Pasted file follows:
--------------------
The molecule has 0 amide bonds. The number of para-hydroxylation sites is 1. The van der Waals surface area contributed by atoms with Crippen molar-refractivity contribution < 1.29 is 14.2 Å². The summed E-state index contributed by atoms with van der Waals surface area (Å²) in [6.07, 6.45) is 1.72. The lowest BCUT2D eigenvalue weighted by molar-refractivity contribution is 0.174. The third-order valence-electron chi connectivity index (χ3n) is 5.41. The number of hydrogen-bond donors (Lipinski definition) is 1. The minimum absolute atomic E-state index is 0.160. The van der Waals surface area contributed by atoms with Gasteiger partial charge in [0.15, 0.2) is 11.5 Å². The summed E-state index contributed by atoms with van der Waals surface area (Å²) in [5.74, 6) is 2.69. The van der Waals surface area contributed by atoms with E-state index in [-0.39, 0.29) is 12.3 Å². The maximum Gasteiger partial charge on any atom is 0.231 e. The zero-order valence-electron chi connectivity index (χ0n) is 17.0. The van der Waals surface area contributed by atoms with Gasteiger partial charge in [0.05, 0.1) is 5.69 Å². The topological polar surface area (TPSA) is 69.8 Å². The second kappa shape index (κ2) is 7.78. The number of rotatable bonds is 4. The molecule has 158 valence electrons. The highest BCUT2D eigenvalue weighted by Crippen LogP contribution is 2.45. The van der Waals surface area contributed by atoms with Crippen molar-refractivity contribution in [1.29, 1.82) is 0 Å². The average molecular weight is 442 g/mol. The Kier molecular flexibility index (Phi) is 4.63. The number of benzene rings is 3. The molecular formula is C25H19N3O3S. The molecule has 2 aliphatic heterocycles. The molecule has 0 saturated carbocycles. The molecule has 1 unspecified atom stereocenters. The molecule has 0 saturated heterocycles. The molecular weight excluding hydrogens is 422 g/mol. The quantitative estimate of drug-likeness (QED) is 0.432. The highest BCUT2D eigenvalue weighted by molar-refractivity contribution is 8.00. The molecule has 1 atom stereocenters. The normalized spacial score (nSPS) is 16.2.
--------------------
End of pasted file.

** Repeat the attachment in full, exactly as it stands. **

The molecule has 0 amide bonds. The number of para-hydroxylation sites is 1. The van der Waals surface area contributed by atoms with Crippen molar-refractivity contribution < 1.29 is 14.2 Å². The summed E-state index contributed by atoms with van der Waals surface area (Å²) in [6.07, 6.45) is 1.72. The lowest BCUT2D eigenvalue weighted by molar-refractivity contribution is 0.174. The third-order valence-electron chi connectivity index (χ3n) is 5.41. The number of hydrogen-bond donors (Lipinski definition) is 1. The minimum absolute atomic E-state index is 0.160. The van der Waals surface area contributed by atoms with Gasteiger partial charge in [0.15, 0.2) is 11.5 Å². The summed E-state index contributed by atoms with van der Waals surface area (Å²) in [5.74, 6) is 2.69. The van der Waals surface area contributed by atoms with E-state index in [-0.39, 0.29) is 12.3 Å². The maximum Gasteiger partial charge on any atom is 0.231 e. The zero-order valence-electron chi connectivity index (χ0n) is 17.0. The van der Waals surface area contributed by atoms with Gasteiger partial charge in [0.05, 0.1) is 5.69 Å². The topological polar surface area (TPSA) is 69.8 Å². The second kappa shape index (κ2) is 7.78. The number of rotatable bonds is 4. The molecule has 158 valence electrons. The highest BCUT2D eigenvalue weighted by Crippen LogP contribution is 2.45. The van der Waals surface area contributed by atoms with Crippen molar-refractivity contribution in [1.29, 1.82) is 0 Å². The average molecular weight is 442 g/mol. The Kier molecular flexibility index (Phi) is 4.63. The number of benzene rings is 3. The molecular formula is C25H19N3O3S. The molecule has 2 aliphatic heterocycles. The molecule has 0 saturated carbocycles. The molecule has 1 unspecified atom stereocenters. The molecule has 0 saturated heterocycles. The molecular weight excluding hydrogens is 422 g/mol. The quantitative estimate of drug-likeness (QED) is 0.432. The highest BCUT2D eigenvalue weighted by molar-refractivity contribution is 8.00. The molecule has 1 atom stereocenters. The normalized spacial score (nSPS) is 16.2.